There is fear that China could seize assets as a form of debt repayment, a situation of particular concern to Tajikistan, which the World Bank has classified as being at “high” risk of debt distress. Dushanbe’s external debt has doubled in the past decade, with China accounting for just under half (US$1.2 billion).

In a rare occurrence, two ethnic-Kazakh men from China's northwestern region of Xinjiang who were convicted of illegally crossing the border a year ago obtained temporary refugee status in Kazakhstan.

Kazakhstan assumed chairmanship of Conference on Interaction and Confidence Building Measures in Asia (CICA) from Tajikistan. Kazakhstan will serve in that role for two years.  Kazakh Foreign Minister presented the vision and priorities of Kazakhstan as CICA chair for 2020-2022. He stressed that Kazakhstan will continue to work on further institutionalization as one of its priorities, a goal which will “expand cooperation between member states, and raise the status of the organization globally.”

According to China, Kazakhstan occupies a key position in the Central Asian segment of the BRI. Kazakh authorities share this perception, describing their country as “the first and key country of the Silk Road Economic Belt, a kind of geo-economic gateway of China to the West.” As evidence of depth of the bilateral relationship, Beijing has pledged to invest more than $5 billion in local infrastructure through 2022. Kazakhstan is the only country in Central Asia to have established an “all-around strategic partnership” with China.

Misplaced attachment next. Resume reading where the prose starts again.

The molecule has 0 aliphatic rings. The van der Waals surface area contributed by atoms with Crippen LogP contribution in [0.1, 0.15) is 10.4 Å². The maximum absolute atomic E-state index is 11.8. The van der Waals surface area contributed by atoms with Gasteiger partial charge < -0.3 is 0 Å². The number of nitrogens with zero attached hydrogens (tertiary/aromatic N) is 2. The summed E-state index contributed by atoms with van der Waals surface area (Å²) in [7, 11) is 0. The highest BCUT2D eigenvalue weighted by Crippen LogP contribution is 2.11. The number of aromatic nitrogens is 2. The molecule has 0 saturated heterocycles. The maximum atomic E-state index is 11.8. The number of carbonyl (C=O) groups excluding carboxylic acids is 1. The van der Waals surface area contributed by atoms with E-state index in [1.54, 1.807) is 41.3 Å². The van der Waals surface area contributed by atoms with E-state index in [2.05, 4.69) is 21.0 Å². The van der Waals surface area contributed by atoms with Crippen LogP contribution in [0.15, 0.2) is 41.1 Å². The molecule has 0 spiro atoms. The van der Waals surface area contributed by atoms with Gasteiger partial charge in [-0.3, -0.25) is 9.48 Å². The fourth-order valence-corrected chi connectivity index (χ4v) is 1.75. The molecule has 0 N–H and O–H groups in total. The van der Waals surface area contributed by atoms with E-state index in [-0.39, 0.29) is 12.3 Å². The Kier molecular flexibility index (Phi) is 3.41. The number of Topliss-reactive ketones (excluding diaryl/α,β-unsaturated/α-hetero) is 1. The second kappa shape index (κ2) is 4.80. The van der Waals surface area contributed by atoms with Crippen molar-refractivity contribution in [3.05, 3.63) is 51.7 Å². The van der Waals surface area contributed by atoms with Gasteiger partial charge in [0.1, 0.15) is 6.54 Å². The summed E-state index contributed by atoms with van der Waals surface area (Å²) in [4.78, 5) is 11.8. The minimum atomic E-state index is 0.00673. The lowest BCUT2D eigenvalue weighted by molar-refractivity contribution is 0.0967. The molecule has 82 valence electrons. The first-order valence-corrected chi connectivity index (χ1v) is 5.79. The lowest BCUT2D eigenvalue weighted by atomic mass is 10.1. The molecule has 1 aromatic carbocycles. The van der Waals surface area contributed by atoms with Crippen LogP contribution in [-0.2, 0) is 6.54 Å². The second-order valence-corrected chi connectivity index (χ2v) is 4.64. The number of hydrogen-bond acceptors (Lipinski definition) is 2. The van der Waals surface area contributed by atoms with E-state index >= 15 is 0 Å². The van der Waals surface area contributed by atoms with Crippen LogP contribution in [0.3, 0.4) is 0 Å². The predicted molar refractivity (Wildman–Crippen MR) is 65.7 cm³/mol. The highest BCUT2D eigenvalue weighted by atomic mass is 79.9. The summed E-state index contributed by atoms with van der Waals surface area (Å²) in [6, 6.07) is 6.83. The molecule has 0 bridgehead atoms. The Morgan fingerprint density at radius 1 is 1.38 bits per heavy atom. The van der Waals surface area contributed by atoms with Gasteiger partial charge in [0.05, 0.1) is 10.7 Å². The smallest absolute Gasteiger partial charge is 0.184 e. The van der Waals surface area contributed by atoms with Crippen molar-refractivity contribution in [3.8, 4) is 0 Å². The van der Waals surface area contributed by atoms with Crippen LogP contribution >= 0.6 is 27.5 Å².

A video-conference was held between foreign minister of Russia and his counterparts from the five Central Asian countries in the so-called CA + 1 format. A joint statement was issued after the session ‘Central Asia plus Russia.’ It was agreed that the countries would continue fighting the use of information and communication technologies for criminal goals, including the spread of fake news, recruitment and instructing, fund-raising and cyberattacks. They will develop bilateral and multilateral contractual and legal framework of international information security.

Tajik President Emomali Rahmon won 90.92% of the vote in Tajikistan’s presidential election in which the turnout was 85.39%. Five candidates contested including the incumbent. With this victory, Rahmon retains his position as the longest-serving leader in former Soviet Union, edging out Belarus’ embattled Alexander Lukashenko by almost two years. Rahmon’s rule will now extend through 2027. The Tajik Constitution has been amended twice to make it possible for Rahmon to run multiple times. Not a single election in which Rahmon claimed victory was deemed free, fair, or democratic by Western observers.

Russia and Kazakhstan signed a new agreement to boost bilateral military cooperation. The new agreement extends collaboration to include a variety of fields such as peacekeeping, interaction within international organisations, countering regional challenges, culture and sports. Additionally, Russia and Kazakhstan agreed to cooperate on military education and training, weaponry procurement, participation in joint bilateral and multilateral exercises. In Nur-Sultan, Russian Defense Minister Sergei Shoigu called Kazakhstan "one of the few states, if not the only state, with which we have such broad military cooperation and such a profound and all-embracing agreement." Russia’s defence minister said that Kazakhstan is Russia’s main strategic ally and closest partner.